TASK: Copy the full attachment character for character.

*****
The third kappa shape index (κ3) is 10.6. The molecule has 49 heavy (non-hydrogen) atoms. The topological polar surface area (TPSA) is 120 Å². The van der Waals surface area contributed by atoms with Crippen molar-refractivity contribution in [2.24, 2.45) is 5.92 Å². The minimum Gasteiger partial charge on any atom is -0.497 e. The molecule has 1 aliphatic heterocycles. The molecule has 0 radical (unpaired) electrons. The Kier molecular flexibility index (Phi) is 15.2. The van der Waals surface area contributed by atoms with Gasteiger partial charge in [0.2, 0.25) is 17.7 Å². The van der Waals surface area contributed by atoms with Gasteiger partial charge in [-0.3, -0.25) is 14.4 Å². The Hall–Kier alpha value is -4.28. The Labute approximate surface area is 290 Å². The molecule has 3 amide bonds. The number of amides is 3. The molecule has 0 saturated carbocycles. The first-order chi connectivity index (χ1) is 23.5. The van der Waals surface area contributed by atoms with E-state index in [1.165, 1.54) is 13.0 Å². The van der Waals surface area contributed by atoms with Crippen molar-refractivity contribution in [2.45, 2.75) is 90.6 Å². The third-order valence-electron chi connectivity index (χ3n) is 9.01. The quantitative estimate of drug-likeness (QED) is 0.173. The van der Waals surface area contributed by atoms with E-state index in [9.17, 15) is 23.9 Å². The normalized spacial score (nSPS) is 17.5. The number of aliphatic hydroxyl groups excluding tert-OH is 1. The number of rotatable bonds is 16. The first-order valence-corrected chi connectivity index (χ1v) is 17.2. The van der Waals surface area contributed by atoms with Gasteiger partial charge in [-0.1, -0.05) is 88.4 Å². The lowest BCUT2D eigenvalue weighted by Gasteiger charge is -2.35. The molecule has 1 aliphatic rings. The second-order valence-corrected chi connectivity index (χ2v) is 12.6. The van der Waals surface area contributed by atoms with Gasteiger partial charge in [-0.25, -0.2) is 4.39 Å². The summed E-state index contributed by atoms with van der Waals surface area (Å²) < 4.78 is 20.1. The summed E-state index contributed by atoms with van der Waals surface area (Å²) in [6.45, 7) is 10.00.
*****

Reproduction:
The third kappa shape index (κ3) is 10.6. The molecule has 49 heavy (non-hydrogen) atoms. The topological polar surface area (TPSA) is 120 Å². The van der Waals surface area contributed by atoms with Crippen molar-refractivity contribution in [2.24, 2.45) is 5.92 Å². The minimum Gasteiger partial charge on any atom is -0.497 e. The molecule has 1 aliphatic heterocycles. The molecule has 0 radical (unpaired) electrons. The Kier molecular flexibility index (Phi) is 15.2. The van der Waals surface area contributed by atoms with Gasteiger partial charge in [0.2, 0.25) is 17.7 Å². The van der Waals surface area contributed by atoms with Gasteiger partial charge in [-0.3, -0.25) is 14.4 Å². The Hall–Kier alpha value is -4.28. The Labute approximate surface area is 290 Å². The molecule has 3 amide bonds. The number of amides is 3. The molecule has 0 saturated carbocycles. The first-order chi connectivity index (χ1) is 23.5. The van der Waals surface area contributed by atoms with E-state index in [1.165, 1.54) is 13.0 Å². The van der Waals surface area contributed by atoms with Crippen molar-refractivity contribution in [2.45, 2.75) is 90.6 Å². The third-order valence-electron chi connectivity index (χ3n) is 9.01. The quantitative estimate of drug-likeness (QED) is 0.173. The van der Waals surface area contributed by atoms with E-state index in [9.17, 15) is 23.9 Å². The normalized spacial score (nSPS) is 17.5. The number of aliphatic hydroxyl groups excluding tert-OH is 1. The number of rotatable bonds is 16. The first-order valence-corrected chi connectivity index (χ1v) is 17.2. The van der Waals surface area contributed by atoms with Gasteiger partial charge in [-0.1, -0.05) is 88.4 Å². The lowest BCUT2D eigenvalue weighted by Gasteiger charge is -2.35. The molecule has 1 aliphatic rings. The second-order valence-corrected chi connectivity index (χ2v) is 12.6. The van der Waals surface area contributed by atoms with Gasteiger partial charge in [-0.25, -0.2) is 4.39 Å². The summed E-state index contributed by atoms with van der Waals surface area (Å²) < 4.78 is 20.1. The summed E-state index contributed by atoms with van der Waals surface area (Å²) in [6.45, 7) is 10.00.